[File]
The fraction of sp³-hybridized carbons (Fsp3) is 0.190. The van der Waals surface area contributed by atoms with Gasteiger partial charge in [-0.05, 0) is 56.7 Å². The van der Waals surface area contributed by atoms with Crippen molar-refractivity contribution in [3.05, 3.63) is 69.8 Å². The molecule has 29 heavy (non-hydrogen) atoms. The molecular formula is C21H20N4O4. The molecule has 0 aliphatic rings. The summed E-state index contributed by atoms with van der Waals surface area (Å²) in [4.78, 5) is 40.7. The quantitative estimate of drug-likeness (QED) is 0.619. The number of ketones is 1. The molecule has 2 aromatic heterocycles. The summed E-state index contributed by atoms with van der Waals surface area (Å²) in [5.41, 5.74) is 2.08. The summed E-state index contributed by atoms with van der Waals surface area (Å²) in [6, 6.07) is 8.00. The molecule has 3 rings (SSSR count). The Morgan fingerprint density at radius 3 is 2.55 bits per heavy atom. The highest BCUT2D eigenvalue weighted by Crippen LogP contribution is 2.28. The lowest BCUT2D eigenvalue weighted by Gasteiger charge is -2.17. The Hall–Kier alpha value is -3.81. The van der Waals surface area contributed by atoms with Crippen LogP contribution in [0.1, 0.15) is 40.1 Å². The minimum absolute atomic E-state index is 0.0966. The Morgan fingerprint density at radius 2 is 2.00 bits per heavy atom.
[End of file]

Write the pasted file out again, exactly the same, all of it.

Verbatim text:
The fraction of sp³-hybridized carbons (Fsp3) is 0.190. The van der Waals surface area contributed by atoms with Gasteiger partial charge in [-0.05, 0) is 56.7 Å². The van der Waals surface area contributed by atoms with Crippen molar-refractivity contribution in [3.05, 3.63) is 69.8 Å². The molecule has 29 heavy (non-hydrogen) atoms. The molecular formula is C21H20N4O4. The molecule has 0 aliphatic rings. The summed E-state index contributed by atoms with van der Waals surface area (Å²) in [4.78, 5) is 40.7. The quantitative estimate of drug-likeness (QED) is 0.619. The number of ketones is 1. The molecule has 2 aromatic heterocycles. The summed E-state index contributed by atoms with van der Waals surface area (Å²) in [5.41, 5.74) is 2.08. The summed E-state index contributed by atoms with van der Waals surface area (Å²) in [6, 6.07) is 8.00. The molecule has 3 rings (SSSR count). The Morgan fingerprint density at radius 3 is 2.55 bits per heavy atom. The highest BCUT2D eigenvalue weighted by Crippen LogP contribution is 2.28. The lowest BCUT2D eigenvalue weighted by Gasteiger charge is -2.17. The Hall–Kier alpha value is -3.81. The van der Waals surface area contributed by atoms with Crippen LogP contribution in [0.1, 0.15) is 40.1 Å². The minimum absolute atomic E-state index is 0.0966. The Morgan fingerprint density at radius 2 is 2.00 bits per heavy atom.